What NOT to do in a divorce

8th December 2020

Divorce is hard enough

Don’t make it harder by engaging in play power games to gain an advantage over your ex. everything becomes that much more intense.

Don't be a vindictive ex with a "win at all costs" attitude.

If power play happens in your divorce, there are few things that you can do to control your ex but there are several things you can do to prepare and manage the divorce. 

Firstly, recognise the power play

Secondly, do not lose your cool and try to fight fire with fire. It will only cause things to escalate and your entire family will suffer.

Thirdly, think ahead and plan positive steps to counter your ex’s power play.

The following list has descriptions and examples of some of the tricks lawyers and their clients will pull.

Be aware of the signs so you are not caught off-guard during your divorce proceedings. 

Examples of power play

1. Draining the joint bank account so household Direct Debits are no longer honoured by the bank and creating financial dependency of the finically weaker party

2. Maxing out shared credit facilities. This can reduce the ability to secure good legal representation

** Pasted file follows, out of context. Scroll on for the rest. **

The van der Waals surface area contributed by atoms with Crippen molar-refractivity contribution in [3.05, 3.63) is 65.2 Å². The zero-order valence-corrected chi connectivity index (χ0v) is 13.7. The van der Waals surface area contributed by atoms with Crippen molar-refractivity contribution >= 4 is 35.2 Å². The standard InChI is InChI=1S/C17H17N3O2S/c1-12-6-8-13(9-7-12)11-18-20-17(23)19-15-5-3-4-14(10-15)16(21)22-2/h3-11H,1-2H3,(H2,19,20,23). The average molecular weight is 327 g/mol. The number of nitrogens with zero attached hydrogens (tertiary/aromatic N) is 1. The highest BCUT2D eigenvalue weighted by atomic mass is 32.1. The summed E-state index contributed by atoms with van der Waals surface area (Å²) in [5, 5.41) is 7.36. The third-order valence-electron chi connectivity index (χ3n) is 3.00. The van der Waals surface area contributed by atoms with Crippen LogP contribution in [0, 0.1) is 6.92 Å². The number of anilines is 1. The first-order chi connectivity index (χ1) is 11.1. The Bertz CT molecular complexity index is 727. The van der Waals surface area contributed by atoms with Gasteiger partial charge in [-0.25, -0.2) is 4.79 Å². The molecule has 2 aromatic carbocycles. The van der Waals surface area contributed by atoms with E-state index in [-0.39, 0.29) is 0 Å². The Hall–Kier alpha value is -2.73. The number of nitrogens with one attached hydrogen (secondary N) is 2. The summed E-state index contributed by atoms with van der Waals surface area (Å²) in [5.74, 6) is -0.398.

3. Refusal to support the family household until ordered to do so. This is one of the steps in a routine called "starve out the other spouse." The goal is to put the other spouse in a financial position where he or she, out of desperation, will accept an unfair settlement. 

4. Waiting to the last minute to pay support payments.

5. Threaten to apply to the court for primary care of the children when the plan was to have joint care. 

6. Refuse to speak with your ex. Discussing terms of the divorce privately is vital to having a conflict-free divorce.

These are just a few of the sneaky things that can happen in a divorce. Sometimes they are successful but are always destructive and hamper any meaningful and fair settlement discussions

In addition, the residual bitterness after the divorce could damage you and your ex’s ability to effectively co-parent your children.

Don't get caught up in the game — it is in the interests of the entire family to settle fairly and without high-profile tricks. 


Back Contact Sarah